The U.S. Department of Justice cracked down on several China-based companies and their employees for producing and distributing fentanyl among other drugs, noting that cryptocurrency was used to conceal identities and funds.
The Justice Department said China-based companies and their employees were involved in the production of fentanyl and methamphetamine, distributing synthetic opioids and resulting in sales "from precursor chemicals,” in a statement on Tuesday.
“These China-based chemical companies often attempt to evade law enforcement by using re-shippers in the United States, false return labels, false invoices, fraudulent postage, and packaging that conceals the true contents of the parcels and the identity of the distributors,” officials said. “In addition, these companies tend to use cryptocurrency transactions to conceal their identities and the location and movement of their funds.”
Distribution in the U.S.
Authorities seized 1,000 kilograms of “fentanyl-related precursor chemicals,” and officials said they also tracked packages containing the chemicals through the U.S. mail. China-based manufacturers ship fentanyl and methamphetamine “precursors, opioid additives, and synthetic opioids” globally, where drug cartels and others mix the chemicals and then distribute the drugs in the U.S., officials said.
“We know that the global fentanyl supply chain, which ends with the deaths of Americans, often starts with chemical companies in China,” said Attorney General Merrick B. Garland, in a statement. “The United States government is focused on breaking apart every link in that chain, getting fentanyl out of our communities, and bringing those who put it there to justice.”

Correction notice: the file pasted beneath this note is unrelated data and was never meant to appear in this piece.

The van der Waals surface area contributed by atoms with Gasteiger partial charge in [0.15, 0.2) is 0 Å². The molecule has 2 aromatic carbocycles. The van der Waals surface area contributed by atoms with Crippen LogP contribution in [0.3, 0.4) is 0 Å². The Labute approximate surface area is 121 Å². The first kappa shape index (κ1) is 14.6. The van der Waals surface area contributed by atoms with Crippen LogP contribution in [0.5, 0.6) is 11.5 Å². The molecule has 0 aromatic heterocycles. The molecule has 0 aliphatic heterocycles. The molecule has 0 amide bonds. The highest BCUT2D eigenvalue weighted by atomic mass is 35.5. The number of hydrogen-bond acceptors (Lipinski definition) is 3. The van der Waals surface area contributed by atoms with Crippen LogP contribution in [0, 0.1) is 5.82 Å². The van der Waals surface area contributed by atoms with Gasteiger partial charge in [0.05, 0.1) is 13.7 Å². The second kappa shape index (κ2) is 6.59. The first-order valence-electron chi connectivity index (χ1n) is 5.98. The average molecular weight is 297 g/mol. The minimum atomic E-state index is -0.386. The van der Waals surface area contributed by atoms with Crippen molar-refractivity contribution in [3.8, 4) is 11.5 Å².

Fentanyl is the leading cause of death for people in the U.S. from ages 18 to 49, according to the DOJ’s statement. “From February 2022 to January, at least 105,263 Americans died of drug overdoses, the majority of which involved synthetic opioids such as fentanyl and fentanyl analogues,” it said.
Cracking down on crypto
Other officials too have cracked down on the use of crypto to distribute drugs. The Department of the Treasury's Office of Foreign Assets Control sanctioned a member of Mexico's Sinaloa Cartel last week, saying it used an Ethereum wallet to move funds connected to the smuggling of fentanyl into the U.S.
Lawmakers in the U.S. have voiced their concerns over the use of crypto in money laundering and drug trafficking. Sen. Elizabeth Warren, D-Mass., with backing from Sen. Joe Manchin, D-W.Va.., Sen. Roger Marshall, R-Kan., and Lindsey Graham, R-S.C., introduced a bill in July to bring crypto into compliance through tightening money laundering and know-your-customer rules.
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